Apologia pro Marcel Lefebvre
Volume 3, Chapter VII

Is Sunday Mass to be Suppressed?

By Michel de Saint Pierre
L'Aurore – 1 November 1979

My parish in Normandy was recently visited by the “priest in charge of the region." He had been sent by the diocese. What was the purpose of his visit? To instill in our minds and to put into effect the famous "Sunday assemblies without a priest.”

We were told, in a most official manner, that our parish priest could not serve his three parishes, and that we must therefore, at regular intervals, manage without him. But how? Simply by learning to celebrate a Sunday “service” without a priest.

The “priest in charge of the region" was, needless to say, dressed in civilian clothes. He explained that the shortage of priests in France was posing problems, and the solution of the problem was being offered to us: the laity must take turns to officiate. To begin with, on one Sunday out of two we would recite the prayers of the Mass under the direction of one of the parishioners – and we could even receive Communion at the hands of the laity present, as “sufficient number of consecrated Hosts would be provided for us.”

Now in our part of Normandy the parishes are small and not far apart, and until now our priests, each of whom has a car, had no difficulty in serving each Sunday the two or three churches in their charge. Moreover, each farming family has a car: the majority of the younger generation has either a motorcycle or a motor scooter. So, in a case of necessity, nothing could be easier than to attend a neighboring church to hear Mass. I pointed this out to the "priest in charge of the region," who merely shook his head.

"It is a question of knowing," he told me, "whether you want to be scattered in various churches or whether you want to retain your identity as a parish."

"No," I replied. "It is a question of whether Rome has decided, yes or no, that assisting at Sunday Mass is no longer obligatory. What you are offering us is merely a prayer meeting of the laity. Will you therefore kindly tell those listening to us that Sunday observance at a prayer meeting without a priest does not absolve us from the obligation of attending Mass in a neighboring parish?"

Not only did the "priest in charge of the region" refuse to do this, but he began extolling the necessity of a truly parochial community, etc. In other words, I heard with my own ears a diocesan priest inviting a group of rural laity to cease celebrating the Lord's Day by their presence and by their participation in the Eucharistic Sacrifice.

However, the following Sunday the first attempt was made in our parish: we had our little gatherings without a priest, but I categorically refused to attend. But good sense and loyalty prevailed and these Sunday gatherings soon stopped: they have never re-started. Nevertheless, doubt had been sown in innocent souls who no longer quite understand what the Curé d' Ars had so accurately described as the "Sublime Mass."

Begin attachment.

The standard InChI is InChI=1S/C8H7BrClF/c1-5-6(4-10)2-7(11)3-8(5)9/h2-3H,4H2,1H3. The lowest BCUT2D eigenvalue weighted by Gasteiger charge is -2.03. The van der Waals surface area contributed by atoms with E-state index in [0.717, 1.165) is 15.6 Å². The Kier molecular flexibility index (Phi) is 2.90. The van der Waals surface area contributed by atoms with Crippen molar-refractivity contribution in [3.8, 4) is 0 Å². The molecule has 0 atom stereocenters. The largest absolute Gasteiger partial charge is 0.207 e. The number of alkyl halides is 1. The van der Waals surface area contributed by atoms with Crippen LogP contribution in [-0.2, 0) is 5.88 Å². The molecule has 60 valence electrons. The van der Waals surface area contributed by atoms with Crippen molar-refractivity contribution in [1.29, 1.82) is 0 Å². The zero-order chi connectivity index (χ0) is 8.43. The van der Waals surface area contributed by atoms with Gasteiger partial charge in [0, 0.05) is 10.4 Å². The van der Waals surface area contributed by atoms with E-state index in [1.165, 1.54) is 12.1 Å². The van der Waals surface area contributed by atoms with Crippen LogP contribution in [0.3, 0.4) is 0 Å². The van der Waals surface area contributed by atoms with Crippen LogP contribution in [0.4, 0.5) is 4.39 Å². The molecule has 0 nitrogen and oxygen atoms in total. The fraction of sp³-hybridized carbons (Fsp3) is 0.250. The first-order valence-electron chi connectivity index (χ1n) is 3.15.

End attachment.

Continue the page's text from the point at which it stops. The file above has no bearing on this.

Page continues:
An enquiry I later made among the members of the Credo Society indicated that this was no isolated case, nor an attempt which would not be followed up. Is this practice, of members of the laity replacing the priest, not, in fact, an excellent pretext for the French Episcopate to cover up the decline in the number of seminaries, and the growing lack, in France, of vocations to the priesthood? I now know that in many dioceses attempts had been made to introduce these pitiful celebrations without a priest – thus making our churches more and more like Protestant temples: heaven grant that these attempts may fail! For my part, I beg all those reading this article to refuse to attend these so-called Masses, these ceremonies lacking both meaning and substance – ceremonies without the anointed hands of the priest, which alone have the power to transform the bread and the wine, each day and in every church, throughout the world, into the Body and Blood of Our Savior, Jesus Christ.

But this is not the end of the affair. Today, at the Jean-Bart Centre, the pastoral, sacramental and liturgical center of the Archdiocese of Paris, a most strange booklet was published entitled "The Sunday of Yesterday and the Sunday of Today." While insisting that Sunday Mass remains obligatory, the content of this brochure is admirably summarized by Father Auvray:

• To be able to replace the obligation of personally attending Mass by sending a representative.

• To disassociate Sunday from the Lord's Day, which must become a moveable feast during the week.

• To disassociate Mass from Sunday and invent another type of celebration, not solely the Mass.

So much ought to be quoted but only one passage will have to suffice: "To be a practicing Catholic would no longer necessarily mean attending Mass each Sunday, but being always most careful to attend, either in person or by representative, each weekly religious assembly.”

Thus the bonds of solidarity and representations would replace loyalty and culpability.

In the customary jargon used for such commentaries and with the customary pretentious verbal diarrhea, the Jean-Bart Center presents us with sixty-five pages of the same style, causing mental confusion and casting doubt on teachings which Rome never ceases to re-affirm. Rome, whose traditional loyalty the Center would appear to doubt: "The present rigidity," the brochure informs us, “permits nothing whatsoever.”

In my view, nothing could be added to this admission – if not this: that this terrifying document produced by Jean-Bart Center be brought without delay to the notice of His Holiness Pope John Paul II.


Chapter 6

Courtesy of the Angelus Press, Regina Coeli House
2918 Tracy Avenue, Kansas City, MO 64109

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